In 1977, moviegoers fell in love with holography the moment a static three-dimensional Leia popped out of R2D2 in Star Wars. But in recent decades 3D imagery has left the realm of science fiction and has found real-world applications in medical imaging, aerial mapping, and molecular modeling. And in the past few years, the entertainment industry has jumped back on the bandwagon of stereoscopy, after a couple of decades away.
To highlight recent work in this field, Optical Engineering (published by SPIE) and the Journal of Electronic Imaging (co-published by SPIE and IS&T) are both featuring special sections on stereoscopic imaging.
• In February 2012, Optical Engineering will publish a special section on 3D and 4D imaging techniques and applications, guest edited by SPIE Fellows Lenny Lipton and Charmaine Gilbreath.
• The Journal of Electronic Imaging will publish a special section on stereoscopic displays and applications in the January-March 2012 issue, guest edited by Neil Dodgson and SPIE Senior Member Nick Holliman.
Invented nearly a century ago, 3D cinema had a heyday in the 1950s and again in the 1980s, but limitations in image quality, display technology, and consumer eyewear prevented stereoscopic cinema from taking hold with viewers. Now, due to advances in projection and display technology, 3D cinema is back in the limelight.
Evidence of the success of modern 3D cinema can be seen from the $2-billion-grossing film Avatar to postproduction 3D conversions of classic 2D movies like The Lion King.
From movies to medicine
Lipton invented the ZScreen, which is the basis of the RealD 3D system used in modern cinema today. (Incidentally, he also wrote the lyrics to "Puff, the Magic Dragon.") Lipton says, "The key to today's successful stereoscopic theatrical projection is that operation has been routinized. It is now no harder to project a 3D than a 2D movie. That means having one projector do the job, not two."
The push-pull modulator. The left and right fields from a digital projector's lens pass through the ZScreen which consists of a sheet polarizer and two pi-cells. The pi-cell axes are orthogonal to each other and at 45 degrees to the polarizer axis. The pi-cells are switched on and off out of phase with each other with the result that successive fields are alternately left- and right-handedly polarized.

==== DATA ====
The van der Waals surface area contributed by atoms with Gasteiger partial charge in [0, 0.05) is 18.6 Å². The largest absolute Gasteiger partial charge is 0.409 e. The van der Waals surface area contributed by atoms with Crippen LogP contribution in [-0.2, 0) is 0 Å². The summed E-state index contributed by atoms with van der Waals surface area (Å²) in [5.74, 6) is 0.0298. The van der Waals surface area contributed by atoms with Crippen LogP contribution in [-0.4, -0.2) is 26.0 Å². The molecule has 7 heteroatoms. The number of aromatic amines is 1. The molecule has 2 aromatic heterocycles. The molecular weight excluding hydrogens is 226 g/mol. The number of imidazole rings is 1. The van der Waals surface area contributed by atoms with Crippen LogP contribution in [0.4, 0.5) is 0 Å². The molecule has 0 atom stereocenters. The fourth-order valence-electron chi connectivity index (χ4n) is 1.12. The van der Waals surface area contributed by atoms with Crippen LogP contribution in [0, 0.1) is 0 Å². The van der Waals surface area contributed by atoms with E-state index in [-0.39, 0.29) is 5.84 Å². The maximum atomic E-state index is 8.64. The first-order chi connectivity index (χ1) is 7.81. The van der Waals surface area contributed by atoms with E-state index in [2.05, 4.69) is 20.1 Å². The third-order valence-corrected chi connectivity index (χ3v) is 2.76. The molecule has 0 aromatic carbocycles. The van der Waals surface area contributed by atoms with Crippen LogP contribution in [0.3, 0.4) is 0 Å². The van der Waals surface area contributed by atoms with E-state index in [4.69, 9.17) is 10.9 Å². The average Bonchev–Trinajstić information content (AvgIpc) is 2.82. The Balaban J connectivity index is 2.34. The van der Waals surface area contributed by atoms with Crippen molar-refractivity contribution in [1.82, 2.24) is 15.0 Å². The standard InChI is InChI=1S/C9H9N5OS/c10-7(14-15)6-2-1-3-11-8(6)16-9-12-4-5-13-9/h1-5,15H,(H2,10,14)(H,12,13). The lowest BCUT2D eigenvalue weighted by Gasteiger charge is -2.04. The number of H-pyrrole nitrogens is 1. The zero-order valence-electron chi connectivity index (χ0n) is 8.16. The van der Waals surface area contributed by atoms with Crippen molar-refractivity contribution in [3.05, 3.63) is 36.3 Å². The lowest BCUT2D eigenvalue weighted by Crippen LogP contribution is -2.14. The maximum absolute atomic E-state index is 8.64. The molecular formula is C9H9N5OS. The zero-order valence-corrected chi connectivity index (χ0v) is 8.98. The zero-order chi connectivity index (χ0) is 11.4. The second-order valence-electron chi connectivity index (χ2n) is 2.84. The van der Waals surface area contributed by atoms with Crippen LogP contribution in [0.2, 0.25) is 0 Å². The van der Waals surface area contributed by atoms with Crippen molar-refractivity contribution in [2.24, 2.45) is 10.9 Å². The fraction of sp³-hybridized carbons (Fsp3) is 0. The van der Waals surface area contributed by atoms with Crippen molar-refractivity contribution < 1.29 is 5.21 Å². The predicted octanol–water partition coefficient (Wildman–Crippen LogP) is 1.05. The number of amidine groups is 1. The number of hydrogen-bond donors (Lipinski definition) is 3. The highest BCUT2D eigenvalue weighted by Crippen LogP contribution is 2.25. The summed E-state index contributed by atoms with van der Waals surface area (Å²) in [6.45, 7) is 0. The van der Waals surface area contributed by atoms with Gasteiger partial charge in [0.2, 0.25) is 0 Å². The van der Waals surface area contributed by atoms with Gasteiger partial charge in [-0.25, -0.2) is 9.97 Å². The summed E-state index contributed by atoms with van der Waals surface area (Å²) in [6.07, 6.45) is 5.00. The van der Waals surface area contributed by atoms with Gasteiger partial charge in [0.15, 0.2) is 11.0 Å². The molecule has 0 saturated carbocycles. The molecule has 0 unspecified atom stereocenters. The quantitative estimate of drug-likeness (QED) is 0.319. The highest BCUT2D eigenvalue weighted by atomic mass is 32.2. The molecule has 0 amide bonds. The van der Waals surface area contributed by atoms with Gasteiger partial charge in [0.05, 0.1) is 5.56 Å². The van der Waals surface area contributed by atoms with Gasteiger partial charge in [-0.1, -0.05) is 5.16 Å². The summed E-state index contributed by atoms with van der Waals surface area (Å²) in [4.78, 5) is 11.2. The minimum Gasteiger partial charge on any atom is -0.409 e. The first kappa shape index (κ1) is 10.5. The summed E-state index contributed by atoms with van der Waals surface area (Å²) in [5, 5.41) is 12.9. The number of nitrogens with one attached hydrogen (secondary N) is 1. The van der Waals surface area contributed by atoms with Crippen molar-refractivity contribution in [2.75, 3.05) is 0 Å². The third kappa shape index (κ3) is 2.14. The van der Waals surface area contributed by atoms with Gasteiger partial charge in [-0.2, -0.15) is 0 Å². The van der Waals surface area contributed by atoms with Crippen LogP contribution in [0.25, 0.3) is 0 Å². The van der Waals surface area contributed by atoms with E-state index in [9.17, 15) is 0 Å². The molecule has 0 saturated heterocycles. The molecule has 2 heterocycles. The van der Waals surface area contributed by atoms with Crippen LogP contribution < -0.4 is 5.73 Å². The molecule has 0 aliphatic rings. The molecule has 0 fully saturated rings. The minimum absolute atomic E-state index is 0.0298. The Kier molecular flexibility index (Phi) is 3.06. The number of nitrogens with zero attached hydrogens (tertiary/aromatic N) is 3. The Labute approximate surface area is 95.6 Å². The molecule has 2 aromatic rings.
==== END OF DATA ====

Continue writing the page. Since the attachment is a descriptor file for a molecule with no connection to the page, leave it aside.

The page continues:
Although current consumer attention is focused on entertainment applications of 3D, movies are only the tip of the iceberg for stereoscopic applications. Papers in these special sections also cover 3D imagery for archiving of cultural objects, viewing systems for medical imaging, visual comfort and viewing experience, plant-stem modeling, and stereo video inpainting, among other topics.
"The authors of these papers collectively describe substantial advances that will have lasting technical impact on the field," says Dodgson, a professor of graphics and engineering at University of Cambridge (UK).
Those impacts particularly affect the medical and defense fields. Imagine a 3D projection of a patient, prior to a surgery. Or a defense-training software application that shows soldiers how to navigate around barriers. Automatic target recognition, 3D modeling of structures, and surveillance are just a few of the applications that currently rely on the continued development of stereoscopic technology.
"This is the stuff of science fiction films in the 1970s," Gilbreath says, "and now we can almost do it. Math and technology have converged to allow us to return to this nascent field, and now we're on the brink of truly interactive imaging. It's time to give this a second look, to harvest these ideas out of the labs, and move them into medical, military, or entertainment applications."
Stereoscopic advancements in Optical Engineering
Lipton's paper, "Brief history of electronic stereoscopic displays" is of particular interest to the Optical Engineering special section. This paper traces the development of stereoscopic display technology from inception in the 1920s through the current dominant method for commercial stereoscopic projection, the ZScreen.
A. The late Jim Fergasen (left) and Art Berman working at StereoGraphics on what would become the ZScreen.
B. CrystalEyes eyewear and IR emitter. Introduced for science and industry in 1989, it is the first shuttering eyewear product, millions of which are now in use in theaters and homes.
Lipton explains the ZScreen as follows: "Phase-shifting liquid crystal cells in optical series, using the input of a linear polarizer, output circularly polarized light at the projector's field rate to encode alternate perspective fields with left- and right-handed circular polarization. The dynamic range of the ZScreen is sufficiently high, and the transition times from left to right and right to left are not only symmetrical but very fast, making it the ideal device for the purpose."
Although this flicker-free display technology has revolutionized 3D for the entertainment industry, Lipton notes that there is still room for technological advancement: "Get rid of those annoying glasses," he says.
This technology, too, is right around the corner.
Papers in the special sections of Optical Engineering and the Journal of Electronic Imaging can be accessed via subscription or pay-per-view at spiedigitallibrary.org/oe and spiedigitallibrary.org/jei.
-Gwen Weerts is a senior editor at SPIE.
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